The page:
So We Can't Have Single Payer for Health Care, But How About Single Payer for Education?

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Health care is rightly dominating the national debate, but with children all across the country heading back to school, education, currently seated in the back row of the national classroom, is raising its hand and asking to be called on.

On Tuesday, President Obama will be giving a nationally televised speech on education to America's students, broadcast on C-SPAN and the White House website. On the same day, the Bill and Melinda Gates Foundation and Viacom are sponsoring a major conference in Los Angeles that will serve as the kick off of Get Schooled, a far-reaching initiative geared to developing solutions to the problems facing America's education system. (I'll be one of the speakers.)

Remember when the Washington establishment passed No Child Left Behind, shook hands, patted each other on the back, and checked education reform off its To Do list? Well, George Bush's version of education reform (aided and abetted by Congressional Democrats) turned out to be reform in name only.

This bipartisan breakdown is, of course, nothing new. Through the years, we've had presidents from both parties promising to improve our schools -- and failing to do so.

In the process, we've grown accustomed to the system's chronic failure -- particularly when it comes to minority students, where we are facing nothing less than an educational catastrophe, with shockingly high numbers of poor and minority students unable to read at grade level by the fourth grade.

In the face of this educational apartheid, we should have no illusions about what is at stake. As writer Mikel Holt puts it: "The old civil rights movement got us to the lunch counter. The new civil rights agenda is: can our kids read the menu?"

It's time to acknowledge that over 50 years after Brown v. Board of Education we are witnessing a de facto resegregation of our schools, with blacks and Hispanics more separate from white students than at any time since the civil rights movement.

In contrast, the last 30 years have been a boom time for America's jails, with new prisons popping up at a rate even McDonald's would envy, while the number of people living behind bars has quadrupled: "Over 2 million dissatisfied customers served."

Particularly troubling is the fact that close to 150,000 children are in custody and that high school dropout rates are in lockstep with the rate of juvenile incarceration. As a result, many of America's schools have become preparatory facilities not for college but for jail.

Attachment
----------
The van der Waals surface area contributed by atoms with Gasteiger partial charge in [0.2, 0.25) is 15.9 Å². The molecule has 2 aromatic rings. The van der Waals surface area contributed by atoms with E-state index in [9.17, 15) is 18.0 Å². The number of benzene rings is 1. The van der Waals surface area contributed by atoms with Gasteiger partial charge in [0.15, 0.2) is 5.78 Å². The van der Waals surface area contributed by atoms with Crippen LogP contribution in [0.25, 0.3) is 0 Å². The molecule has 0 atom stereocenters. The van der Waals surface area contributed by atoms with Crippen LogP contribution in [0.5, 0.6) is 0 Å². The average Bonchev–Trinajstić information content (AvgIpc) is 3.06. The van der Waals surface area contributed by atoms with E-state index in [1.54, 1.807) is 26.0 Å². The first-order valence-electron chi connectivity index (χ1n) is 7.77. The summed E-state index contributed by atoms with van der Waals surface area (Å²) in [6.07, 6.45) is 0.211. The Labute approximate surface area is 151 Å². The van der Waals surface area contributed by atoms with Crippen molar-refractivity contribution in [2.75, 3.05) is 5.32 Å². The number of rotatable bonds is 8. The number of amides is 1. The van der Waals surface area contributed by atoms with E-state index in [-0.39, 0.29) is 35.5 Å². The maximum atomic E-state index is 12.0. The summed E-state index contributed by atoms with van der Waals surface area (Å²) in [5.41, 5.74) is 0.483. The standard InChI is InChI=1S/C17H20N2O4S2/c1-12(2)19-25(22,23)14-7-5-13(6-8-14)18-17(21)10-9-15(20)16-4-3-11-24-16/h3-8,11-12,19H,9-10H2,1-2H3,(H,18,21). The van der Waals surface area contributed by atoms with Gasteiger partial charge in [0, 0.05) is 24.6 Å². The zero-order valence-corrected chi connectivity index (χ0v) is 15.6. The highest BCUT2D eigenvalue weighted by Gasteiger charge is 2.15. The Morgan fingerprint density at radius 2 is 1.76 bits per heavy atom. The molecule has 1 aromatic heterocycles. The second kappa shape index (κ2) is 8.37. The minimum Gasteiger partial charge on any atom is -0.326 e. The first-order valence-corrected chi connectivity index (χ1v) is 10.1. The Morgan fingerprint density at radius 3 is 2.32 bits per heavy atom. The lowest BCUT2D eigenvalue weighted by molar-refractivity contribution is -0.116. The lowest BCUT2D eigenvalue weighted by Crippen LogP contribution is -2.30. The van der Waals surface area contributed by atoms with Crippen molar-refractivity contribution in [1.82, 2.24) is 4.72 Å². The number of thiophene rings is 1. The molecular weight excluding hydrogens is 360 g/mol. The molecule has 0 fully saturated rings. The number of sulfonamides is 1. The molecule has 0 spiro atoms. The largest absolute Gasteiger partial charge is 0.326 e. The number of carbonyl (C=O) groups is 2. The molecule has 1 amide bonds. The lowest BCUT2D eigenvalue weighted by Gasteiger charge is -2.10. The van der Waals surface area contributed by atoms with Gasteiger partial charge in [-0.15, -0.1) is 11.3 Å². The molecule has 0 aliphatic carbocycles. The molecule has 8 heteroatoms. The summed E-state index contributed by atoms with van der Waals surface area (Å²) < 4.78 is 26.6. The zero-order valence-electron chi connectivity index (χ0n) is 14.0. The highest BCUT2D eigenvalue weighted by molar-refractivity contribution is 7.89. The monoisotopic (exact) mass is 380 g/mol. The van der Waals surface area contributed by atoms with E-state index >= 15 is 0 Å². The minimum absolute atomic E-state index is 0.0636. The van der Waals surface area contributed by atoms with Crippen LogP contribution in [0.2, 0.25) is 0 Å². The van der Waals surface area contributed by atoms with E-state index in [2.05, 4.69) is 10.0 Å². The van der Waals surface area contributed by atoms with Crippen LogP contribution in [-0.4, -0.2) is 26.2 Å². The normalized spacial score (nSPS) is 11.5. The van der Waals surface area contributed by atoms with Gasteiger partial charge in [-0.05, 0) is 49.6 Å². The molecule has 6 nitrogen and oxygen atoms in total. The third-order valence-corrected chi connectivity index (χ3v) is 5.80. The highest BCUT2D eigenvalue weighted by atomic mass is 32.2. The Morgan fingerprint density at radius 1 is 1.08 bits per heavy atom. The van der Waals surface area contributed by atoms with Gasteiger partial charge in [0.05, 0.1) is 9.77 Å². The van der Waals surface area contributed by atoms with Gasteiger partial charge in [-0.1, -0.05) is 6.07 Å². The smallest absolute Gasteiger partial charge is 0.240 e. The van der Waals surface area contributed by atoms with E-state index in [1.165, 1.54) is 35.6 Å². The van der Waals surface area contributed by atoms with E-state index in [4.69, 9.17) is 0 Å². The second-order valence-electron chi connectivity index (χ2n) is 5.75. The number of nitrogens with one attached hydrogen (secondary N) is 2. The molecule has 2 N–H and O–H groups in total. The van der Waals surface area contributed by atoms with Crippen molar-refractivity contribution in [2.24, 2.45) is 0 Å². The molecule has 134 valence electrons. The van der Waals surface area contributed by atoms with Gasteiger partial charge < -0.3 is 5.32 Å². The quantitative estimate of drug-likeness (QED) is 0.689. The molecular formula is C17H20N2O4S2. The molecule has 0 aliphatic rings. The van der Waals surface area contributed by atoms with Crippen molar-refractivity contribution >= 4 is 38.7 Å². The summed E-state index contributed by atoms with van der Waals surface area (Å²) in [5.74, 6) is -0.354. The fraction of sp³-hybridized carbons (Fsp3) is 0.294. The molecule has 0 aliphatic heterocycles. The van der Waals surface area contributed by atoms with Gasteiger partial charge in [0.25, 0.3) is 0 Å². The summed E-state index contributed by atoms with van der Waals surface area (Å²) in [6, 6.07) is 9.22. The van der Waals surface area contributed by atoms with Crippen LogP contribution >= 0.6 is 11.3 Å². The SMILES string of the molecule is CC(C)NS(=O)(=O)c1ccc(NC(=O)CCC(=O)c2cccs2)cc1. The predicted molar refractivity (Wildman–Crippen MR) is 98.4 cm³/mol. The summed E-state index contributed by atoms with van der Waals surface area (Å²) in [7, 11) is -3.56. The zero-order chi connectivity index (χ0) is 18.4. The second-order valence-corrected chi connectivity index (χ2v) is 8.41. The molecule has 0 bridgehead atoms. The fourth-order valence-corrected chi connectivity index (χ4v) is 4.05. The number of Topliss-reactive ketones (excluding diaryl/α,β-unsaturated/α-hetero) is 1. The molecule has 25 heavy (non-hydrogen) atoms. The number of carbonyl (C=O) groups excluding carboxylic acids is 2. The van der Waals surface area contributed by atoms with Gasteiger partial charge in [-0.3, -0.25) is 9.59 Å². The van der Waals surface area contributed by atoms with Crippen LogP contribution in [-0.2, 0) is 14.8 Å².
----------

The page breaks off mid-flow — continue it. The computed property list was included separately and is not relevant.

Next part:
Time after time, when the choice has come down to books versus bars, our political leaders have chosen to build bigger prisons rather than figuring out how to have fewer kids in them.

How is it that we are willing to spend so much on kids once they are found guilty of crimes but so little when they are still innocent? What kind of society spends more than 10 times as much to incarcerate a child as it does to educate him?

It's time we start looking at education reform in bold and different ways, to stop protecting little parcels of partisan turf and start thinking outside the box. To consider the possibilities. To look past our own political backyards at what might lie on the other side of the mountain.

What I see on the other side of the mountain is a single-payer education system.

In a single-payer health care plan, the federal government provides coverage for all U.S. citizens and legal residents. Patients don't go to a government doctor -- they just have the government pay the bill.

And that's how it would work with education. In a single-payer education plan, the federal government, in conjunction with the states, would provide an education allotment for every parent of a K-12 child. Parents would then be free to enroll their child in the school of their choice.

In a single-payer health care plan, all citizens would be free to select the physician and hospital of their choice. And, unlike in our education system, no one backing single-payer health care ever suggested that patients can only see a doctor in their own district or can only be operated on at the hospital down the street. If we don't hold people's health hostage to the health of their property values, why do we do this with their children's education?

The single-payer health plan would be financed by a payroll tax. In education, the annual cost per child -- equalized for urban and suburban school districts across each state -- would come from the current education funding sources.

When it comes to quality control, in health care the guidelines incorporated by Medicare would be used to manage the quality of health-care services. In education, the government would be responsible for accrediting the schools among which parents could choose.

It's simple, sensible and, above all, just. And maybe instead of calling for an exorcist any time the words "competition," "choice" or "freedom" are used in connection to education, we can start singing hosannas for an idea that preserves what is truly public in public education -- the government, i.e. the public, paying for it -- while allowing creativity, innovation and parental empowerment to flourish.

What Abraham Lincoln said in his second annual address to Congress in 1862 applies powerfully to today's education crisis: "The dogmas of the quiet past are inadequate to the stormy present.... As our case is new, so we must think anew and act anew."

And when it comes to saving out children, there is not a moment to waste.

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